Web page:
By Jules Morel. Originally published on 2013/01/20

Mutuals (les mutuelles santé)

What was the government’s incentive in raising such hostility towards the French liberal doctors? Why such reform? The answer is fairly simple: money, and drawing the public’s attention away from where the socialists get their funding.

In the 1980s, while the Raymond Barre reform froze the prices of medical acts and enabled the practice of top-up fees, a market niche opened to all forms of medical insurance willing to take on the redemption of the dépassements d’honoraires. A very special type of business emerged: the complementary health insurance, called “mutuals”. Here is how it works.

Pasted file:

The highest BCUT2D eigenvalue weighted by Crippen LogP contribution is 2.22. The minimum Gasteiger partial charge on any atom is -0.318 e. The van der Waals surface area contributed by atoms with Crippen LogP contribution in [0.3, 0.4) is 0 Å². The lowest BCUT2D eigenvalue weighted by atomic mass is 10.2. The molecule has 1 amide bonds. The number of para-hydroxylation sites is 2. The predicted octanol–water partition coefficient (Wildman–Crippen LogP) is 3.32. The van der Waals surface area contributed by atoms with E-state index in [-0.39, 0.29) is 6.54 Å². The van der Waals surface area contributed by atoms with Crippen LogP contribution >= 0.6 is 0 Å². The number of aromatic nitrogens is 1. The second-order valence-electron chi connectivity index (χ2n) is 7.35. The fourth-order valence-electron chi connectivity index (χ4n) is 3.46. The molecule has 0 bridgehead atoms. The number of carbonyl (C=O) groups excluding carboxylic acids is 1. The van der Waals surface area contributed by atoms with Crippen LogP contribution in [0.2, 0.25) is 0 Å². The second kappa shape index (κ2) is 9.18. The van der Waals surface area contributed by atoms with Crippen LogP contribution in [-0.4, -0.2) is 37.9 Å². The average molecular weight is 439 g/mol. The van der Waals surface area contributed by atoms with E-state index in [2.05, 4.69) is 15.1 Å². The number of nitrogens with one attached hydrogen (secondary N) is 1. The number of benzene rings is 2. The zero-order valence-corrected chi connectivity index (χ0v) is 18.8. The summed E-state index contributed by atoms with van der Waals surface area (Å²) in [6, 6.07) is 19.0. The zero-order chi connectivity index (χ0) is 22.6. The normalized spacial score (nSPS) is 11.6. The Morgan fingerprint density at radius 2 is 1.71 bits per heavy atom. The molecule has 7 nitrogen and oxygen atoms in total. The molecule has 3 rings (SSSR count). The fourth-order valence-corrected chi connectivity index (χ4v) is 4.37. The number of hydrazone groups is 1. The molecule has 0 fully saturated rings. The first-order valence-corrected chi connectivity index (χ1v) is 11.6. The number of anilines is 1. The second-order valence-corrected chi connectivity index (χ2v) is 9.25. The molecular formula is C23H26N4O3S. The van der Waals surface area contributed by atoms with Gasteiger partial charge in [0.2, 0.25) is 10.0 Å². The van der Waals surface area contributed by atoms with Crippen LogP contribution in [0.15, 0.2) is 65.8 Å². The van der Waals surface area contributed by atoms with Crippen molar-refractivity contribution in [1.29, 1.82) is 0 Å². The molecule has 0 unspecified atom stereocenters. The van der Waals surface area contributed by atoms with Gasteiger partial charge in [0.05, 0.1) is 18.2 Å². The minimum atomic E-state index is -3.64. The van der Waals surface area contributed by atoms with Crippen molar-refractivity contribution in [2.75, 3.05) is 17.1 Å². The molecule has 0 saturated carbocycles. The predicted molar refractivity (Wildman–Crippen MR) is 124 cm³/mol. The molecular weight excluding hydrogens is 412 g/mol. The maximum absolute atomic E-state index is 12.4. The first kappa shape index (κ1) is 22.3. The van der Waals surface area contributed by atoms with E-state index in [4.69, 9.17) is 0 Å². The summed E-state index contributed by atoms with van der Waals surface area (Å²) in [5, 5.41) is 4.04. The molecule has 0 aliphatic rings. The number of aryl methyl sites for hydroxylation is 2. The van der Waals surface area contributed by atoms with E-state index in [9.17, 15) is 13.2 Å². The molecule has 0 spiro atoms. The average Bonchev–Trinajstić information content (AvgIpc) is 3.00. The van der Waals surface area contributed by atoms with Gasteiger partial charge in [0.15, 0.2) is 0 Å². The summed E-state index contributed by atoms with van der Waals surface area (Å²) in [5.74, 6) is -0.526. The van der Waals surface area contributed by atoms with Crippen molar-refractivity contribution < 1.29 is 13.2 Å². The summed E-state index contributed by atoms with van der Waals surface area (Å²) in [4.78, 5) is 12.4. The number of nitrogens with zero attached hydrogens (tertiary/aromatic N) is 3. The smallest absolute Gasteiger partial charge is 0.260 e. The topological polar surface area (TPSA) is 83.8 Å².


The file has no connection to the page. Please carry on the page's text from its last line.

By means of subscription fees, members in a mutual healthcare fund put together a pool of capital that will be allotted to needing subscribers. Although they don’t like being qualified as business  – because they are officially non-profit social entities – mutuals still raise considerable amount of money. In fact, thanks to a very particular legal structure, they do not contract any sort of corporate taxes and thus benefit from huge tax shields advantages (annually estimated amount: 8 billion euros). Such a fiscal advantage should be an invaluable asset for the subscribers, however the mutuals tend to cover less and less medical acts.

Where does the money go then?